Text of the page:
Heritage Quest Magazine, 1985-1999 on CD-ROM – 70% Off – Reg. $69.95.

Family Associations – 4th Edition – 50% Off – Reg. $34.95

RECORDING AND WRITING YOUR FAMILY HISTORY
Our Family Heritage, A History of Our Family – 50% Off – Reg. $11.95

Portrait of My Family, My Family Heritage – 50% Off – Reg. $11.95.

Your Life and Times: How to Put a Life Story on Tape – An Oral History Handbook – 50% Off – Reg. $8.95.

Recording Your Family History – 50% Off – Reg. $9.95.

DNA RESEARCH
Flemish DNA & Ancestry History of Three Families over Five Centuries Using Conventional and Genetic Genealogy – 50% Off – Reg. $45.

MISCELLANIOUS
From the Family Kitchen, Discover Your Food Heritage and Preserve Favorite Recipes – 50% Off – Reg. $27.99.

On Teaching Genealogy – 70% Off – Reg. $9.95.

NATIVE AMERICAN
The Wampanoag Genealogical History of Martha’s Vineyard, Massachusetts, Referenced to Banks’ History of Martha’s Vineyard, Mass. – Island History, People and Places from Sustained Contact Through the Early Federal Period – 50% Off – Reg. $85.

WORLD WAR I
The Great War – A Guide to the Service Records of All the World’s Fighting Men and Volunteers – 50% Off – Reg. $22.50

ROYALTY
Royal Families: Americans of Royal and Noble Ancestry. Volume Three, Samuel Appleton and His Wife Judith Everard and Five Generations of Their Descendants – 55% Off – Reg. $60.

BRITISH RESEARCH
Genealogical Resources in English Repositories – 70% Off – Reg. $45.

The Protestation Returns, 1641-1642, & Other Contemporary Listings – 50% Off – Reg. $10.

Bishops’ Transcripts and Marriage Licenses, Bonds and Allegations, a Guide to Their Location and Indexes, Fourth Edition – 50% Off – Reg. $7.50.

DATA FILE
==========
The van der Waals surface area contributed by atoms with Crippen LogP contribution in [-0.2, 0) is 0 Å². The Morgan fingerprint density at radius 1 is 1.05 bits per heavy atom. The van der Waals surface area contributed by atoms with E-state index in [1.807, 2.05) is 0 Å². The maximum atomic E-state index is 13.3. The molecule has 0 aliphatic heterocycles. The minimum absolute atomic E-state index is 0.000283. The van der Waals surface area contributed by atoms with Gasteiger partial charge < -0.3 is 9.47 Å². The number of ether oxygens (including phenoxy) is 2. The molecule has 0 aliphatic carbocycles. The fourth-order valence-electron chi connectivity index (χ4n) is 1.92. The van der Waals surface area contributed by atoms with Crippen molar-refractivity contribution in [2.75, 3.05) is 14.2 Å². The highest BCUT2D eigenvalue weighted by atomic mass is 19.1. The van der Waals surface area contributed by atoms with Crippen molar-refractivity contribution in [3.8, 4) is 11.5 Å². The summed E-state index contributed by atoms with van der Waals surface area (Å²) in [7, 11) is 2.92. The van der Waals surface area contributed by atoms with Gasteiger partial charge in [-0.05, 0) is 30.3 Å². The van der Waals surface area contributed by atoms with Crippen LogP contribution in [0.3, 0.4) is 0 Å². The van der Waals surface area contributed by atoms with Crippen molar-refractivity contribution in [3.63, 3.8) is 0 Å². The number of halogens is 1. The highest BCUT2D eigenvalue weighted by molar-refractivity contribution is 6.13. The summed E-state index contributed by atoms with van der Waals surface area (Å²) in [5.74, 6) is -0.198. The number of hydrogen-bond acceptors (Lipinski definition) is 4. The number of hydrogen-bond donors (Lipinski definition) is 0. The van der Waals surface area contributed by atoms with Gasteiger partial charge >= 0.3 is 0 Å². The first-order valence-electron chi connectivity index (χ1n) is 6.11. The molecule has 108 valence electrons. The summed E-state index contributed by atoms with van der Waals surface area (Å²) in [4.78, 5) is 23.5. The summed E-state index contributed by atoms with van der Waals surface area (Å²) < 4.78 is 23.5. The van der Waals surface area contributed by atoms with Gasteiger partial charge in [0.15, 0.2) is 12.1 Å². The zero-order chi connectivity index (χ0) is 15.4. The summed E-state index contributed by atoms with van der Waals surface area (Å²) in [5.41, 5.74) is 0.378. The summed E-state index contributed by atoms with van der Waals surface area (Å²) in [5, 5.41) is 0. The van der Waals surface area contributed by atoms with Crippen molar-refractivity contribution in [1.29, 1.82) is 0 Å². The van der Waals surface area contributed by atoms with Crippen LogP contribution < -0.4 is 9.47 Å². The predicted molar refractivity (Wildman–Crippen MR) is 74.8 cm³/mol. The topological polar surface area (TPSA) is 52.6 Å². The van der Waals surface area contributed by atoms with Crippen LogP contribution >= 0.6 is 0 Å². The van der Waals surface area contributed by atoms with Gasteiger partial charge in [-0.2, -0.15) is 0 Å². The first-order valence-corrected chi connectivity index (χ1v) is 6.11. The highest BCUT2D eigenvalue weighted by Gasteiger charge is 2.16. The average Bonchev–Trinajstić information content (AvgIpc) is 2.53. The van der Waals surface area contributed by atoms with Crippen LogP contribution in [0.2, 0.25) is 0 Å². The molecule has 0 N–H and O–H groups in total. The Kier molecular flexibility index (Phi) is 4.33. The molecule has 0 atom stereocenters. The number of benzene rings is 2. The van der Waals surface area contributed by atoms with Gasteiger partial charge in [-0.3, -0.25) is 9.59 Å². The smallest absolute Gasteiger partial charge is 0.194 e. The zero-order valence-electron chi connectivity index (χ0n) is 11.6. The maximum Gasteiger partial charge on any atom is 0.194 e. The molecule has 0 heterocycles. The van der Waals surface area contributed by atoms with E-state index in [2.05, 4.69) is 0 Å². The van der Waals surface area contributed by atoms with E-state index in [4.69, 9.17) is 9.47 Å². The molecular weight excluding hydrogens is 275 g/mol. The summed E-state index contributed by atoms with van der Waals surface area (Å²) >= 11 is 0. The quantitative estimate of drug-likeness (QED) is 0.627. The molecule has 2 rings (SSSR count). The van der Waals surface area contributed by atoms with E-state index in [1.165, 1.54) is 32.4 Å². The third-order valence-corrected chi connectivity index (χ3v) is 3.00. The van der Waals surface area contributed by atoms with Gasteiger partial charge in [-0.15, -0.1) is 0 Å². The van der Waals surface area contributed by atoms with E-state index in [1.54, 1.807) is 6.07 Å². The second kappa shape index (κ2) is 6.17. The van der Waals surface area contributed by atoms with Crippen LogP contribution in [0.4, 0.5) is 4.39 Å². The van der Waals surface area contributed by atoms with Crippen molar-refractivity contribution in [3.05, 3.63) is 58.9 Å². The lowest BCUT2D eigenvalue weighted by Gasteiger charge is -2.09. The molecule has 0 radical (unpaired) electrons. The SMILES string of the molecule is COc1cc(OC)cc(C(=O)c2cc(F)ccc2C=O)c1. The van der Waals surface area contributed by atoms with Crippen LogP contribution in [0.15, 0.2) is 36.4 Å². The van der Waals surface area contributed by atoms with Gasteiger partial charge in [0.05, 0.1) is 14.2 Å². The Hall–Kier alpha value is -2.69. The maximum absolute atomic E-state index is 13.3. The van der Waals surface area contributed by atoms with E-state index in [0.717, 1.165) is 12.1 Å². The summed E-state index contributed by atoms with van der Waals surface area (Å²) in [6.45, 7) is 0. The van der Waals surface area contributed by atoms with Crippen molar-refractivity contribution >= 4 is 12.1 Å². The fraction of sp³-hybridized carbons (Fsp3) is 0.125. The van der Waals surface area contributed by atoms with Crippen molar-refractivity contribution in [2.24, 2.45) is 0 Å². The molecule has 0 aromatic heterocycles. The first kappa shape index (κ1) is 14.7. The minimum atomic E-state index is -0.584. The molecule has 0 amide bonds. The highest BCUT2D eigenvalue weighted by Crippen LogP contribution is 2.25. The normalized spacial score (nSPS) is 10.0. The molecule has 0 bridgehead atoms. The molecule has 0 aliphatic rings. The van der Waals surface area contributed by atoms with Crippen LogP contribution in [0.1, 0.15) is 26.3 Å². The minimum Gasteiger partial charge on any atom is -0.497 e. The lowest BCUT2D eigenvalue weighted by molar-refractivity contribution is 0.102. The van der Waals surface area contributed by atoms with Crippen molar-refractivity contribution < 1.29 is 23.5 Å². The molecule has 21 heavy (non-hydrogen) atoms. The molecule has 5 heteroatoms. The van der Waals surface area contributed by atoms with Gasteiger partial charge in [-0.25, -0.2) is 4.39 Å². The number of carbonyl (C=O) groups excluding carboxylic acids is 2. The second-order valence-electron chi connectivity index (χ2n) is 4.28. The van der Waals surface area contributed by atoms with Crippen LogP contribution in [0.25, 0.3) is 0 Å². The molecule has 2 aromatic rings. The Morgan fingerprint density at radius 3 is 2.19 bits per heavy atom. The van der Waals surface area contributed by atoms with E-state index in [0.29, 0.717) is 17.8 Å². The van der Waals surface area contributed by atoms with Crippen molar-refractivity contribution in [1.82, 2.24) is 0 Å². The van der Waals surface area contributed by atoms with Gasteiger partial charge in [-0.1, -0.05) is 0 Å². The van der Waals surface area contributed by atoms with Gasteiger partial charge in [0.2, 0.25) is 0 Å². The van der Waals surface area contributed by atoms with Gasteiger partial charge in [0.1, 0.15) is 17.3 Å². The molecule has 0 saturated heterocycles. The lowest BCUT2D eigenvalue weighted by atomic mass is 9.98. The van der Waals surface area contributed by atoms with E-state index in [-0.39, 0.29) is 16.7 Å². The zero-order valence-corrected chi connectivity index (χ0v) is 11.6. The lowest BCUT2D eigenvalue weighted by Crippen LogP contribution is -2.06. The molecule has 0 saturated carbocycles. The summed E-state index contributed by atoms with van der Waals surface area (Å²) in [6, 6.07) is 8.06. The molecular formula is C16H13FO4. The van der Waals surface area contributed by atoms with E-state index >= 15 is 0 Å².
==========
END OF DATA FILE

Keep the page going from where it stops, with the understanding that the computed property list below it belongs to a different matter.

[British] Air Force Records: A Guide For Family Historians, 2nd Edition – 50% Off – $24.95.

[British] Army Records: A Guide for Family Historians – 50% Off – Reg. $24.95

Family History In The Wars, How Your Ancestors Served Their Country – 50% Off – Reg. $8.

Family History On The Move, Where Your Ancestors Went and Why – 50% Off – Reg. $8.

First World War Army Service Records, A Guide for Family Historians, Fourth Edition – 50% Off – Reg. $24.95.

House History Starter Pack, All You Need to Become Your Own House Detective – 50% Off – Reg. $18.95.

GERMAN RESEARCH
Historic Background and Annals of the Swiss and German Pioneer Settlers of Southeastern Pennsylvania, and of Their Remote Ancestors – 50% Off – Reg. $36.

The Atlantic Bridge to Germany: Nordrhein-Westfalen (Northrhine-Westphalia) – 50% Off – Reg. $14.

IRELAND RESEARCH
The Famine Immigrants [Vol. V], Lists of Irish Immigrants Arriving at the Port of New York, October 1849-May 1850 – 50% Off – Reg. $55.

SCOTLAND RESEARCH
Scottish-American Court Records, 1733-1783 – 50% Off – Reg. $18.

SWISS RESEARCH
Historic Background and Annals of the Swiss and German Pioneer Settlers of Southeastern Pennsylvania, and of Their Remote Ancestors – 50% Off – Reg. $36.

Lists of Swiss Emigrants in the Eighteenth Century to the American Colonies – 50% Off – Reg. $45.

UNITED STATES
American Place Names of Long Ago – 50% Off – Reg. $35.